FORMER England star Ian Wright has finally learned to respect marriage and considers himself happy and at peace for the first time.
The Arsenal legend – and Sun columnist – reveals his joy in new autobiography A Life In Football.
Football star Ian Wright tells how he considers himself happy and at peace for the first time in his new autobiography[/caption]
In exclusive extracts in the Sun, Ian, 52, also tells how he was nearly made bankrupt by financial advisers, risked destroying his career by smoking dope before matches and how he still fears for his family following a terrifying armed robbery…
I’ve got eight kids with four women. Two I married, two I didn’t.
Sharon is mum to my eldest boys, Shaun and Bradley Wright-Phillips. My third son is Brett.
Ian when he was a Crystal Palace footballer with sons Bradley and Shaun in 1990[/caption]
Then Deborah and I got married in 1993 and we have a son, Stacey, and a daughter, Bobbi.
My daughter Coco was born in 2006 and I support her but play no other part in her or her mother’s life.
And I married Nancy in 2011, and we have two daughters, Lola and Roxanne.
I didn’t set out for it to be like that. I wanted to get married just once and never planned to have so many children in so many different circumstances.
Ian Wright with then wife Debbie and baby daughter in April 1997[/caption]
Me and my brother always used to say we didn’t want kids at all but, as we were growing up, everywhere we looked there were lots of guys with kids.
It’s difficult not to be taking that in on a pretty deep level, even if you don’t realise you are, and that’s the real problem with the so-called Vanishing Black Father: it’s self-perpetuating.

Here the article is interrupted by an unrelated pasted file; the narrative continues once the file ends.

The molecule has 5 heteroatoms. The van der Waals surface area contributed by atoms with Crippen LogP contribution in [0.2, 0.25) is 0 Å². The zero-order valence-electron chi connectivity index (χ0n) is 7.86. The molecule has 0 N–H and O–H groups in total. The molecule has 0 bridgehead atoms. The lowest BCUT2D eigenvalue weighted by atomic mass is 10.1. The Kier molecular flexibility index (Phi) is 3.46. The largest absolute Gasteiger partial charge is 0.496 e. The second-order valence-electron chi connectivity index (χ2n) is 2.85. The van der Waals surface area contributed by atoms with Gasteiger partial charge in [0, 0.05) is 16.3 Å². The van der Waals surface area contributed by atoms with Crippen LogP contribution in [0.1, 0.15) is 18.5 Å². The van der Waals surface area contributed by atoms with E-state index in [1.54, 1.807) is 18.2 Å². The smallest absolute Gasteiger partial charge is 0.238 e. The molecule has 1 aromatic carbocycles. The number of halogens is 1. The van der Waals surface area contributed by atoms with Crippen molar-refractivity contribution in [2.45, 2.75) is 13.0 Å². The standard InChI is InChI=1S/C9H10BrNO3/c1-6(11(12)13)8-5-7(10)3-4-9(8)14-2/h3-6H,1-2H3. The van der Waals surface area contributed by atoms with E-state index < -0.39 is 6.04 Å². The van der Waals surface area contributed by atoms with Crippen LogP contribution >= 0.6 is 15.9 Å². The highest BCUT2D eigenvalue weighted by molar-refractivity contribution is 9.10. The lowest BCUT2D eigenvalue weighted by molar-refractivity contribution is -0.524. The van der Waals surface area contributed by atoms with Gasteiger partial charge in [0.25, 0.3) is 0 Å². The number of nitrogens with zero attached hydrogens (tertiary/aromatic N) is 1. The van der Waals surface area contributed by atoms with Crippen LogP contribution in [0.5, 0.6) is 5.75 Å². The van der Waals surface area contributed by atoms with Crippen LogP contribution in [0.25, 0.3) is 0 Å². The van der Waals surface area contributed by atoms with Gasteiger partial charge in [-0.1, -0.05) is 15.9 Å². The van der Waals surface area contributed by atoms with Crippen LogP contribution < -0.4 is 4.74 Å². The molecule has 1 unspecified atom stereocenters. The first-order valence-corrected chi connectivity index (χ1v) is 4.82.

When I was younger I used to go around with Shaun and Bradley’s uncle, Norman, Sharon’s brother, and he had girlfriends and kids everywhere. I kind of absorbed that and it almost felt like that was what people did.
This one’s sleeping with that one, he’s got kids with her, her and her, she’s got kids with him and him . . . you go to Jamaica it’s the same thing.
I’m not saying it’s the best way to live and, really, I just fell into it rather than made it a choice.
Ian Wright with wife Nancy and family at the premiere of Kung Fu Panda 3 in Leicester Square, London, earlier this year[/caption]
I would love to have a better relationship with my 17-year-old daughter Bobbi, and I’m sure she’ll blame me for that, but I saw how her brother Stacey worked things out so I know it’s not permanent and it will come good in the end.
It was while I was playing for Arsenal and everything was going so well for me that I got a bit carried away with myself because of all the attention I was getting, the money I was being paid and having so many people all over me.
I got caught up in all of that and cheated on first wife, Debbie, which destroyed my marriage. That was a really horrible period.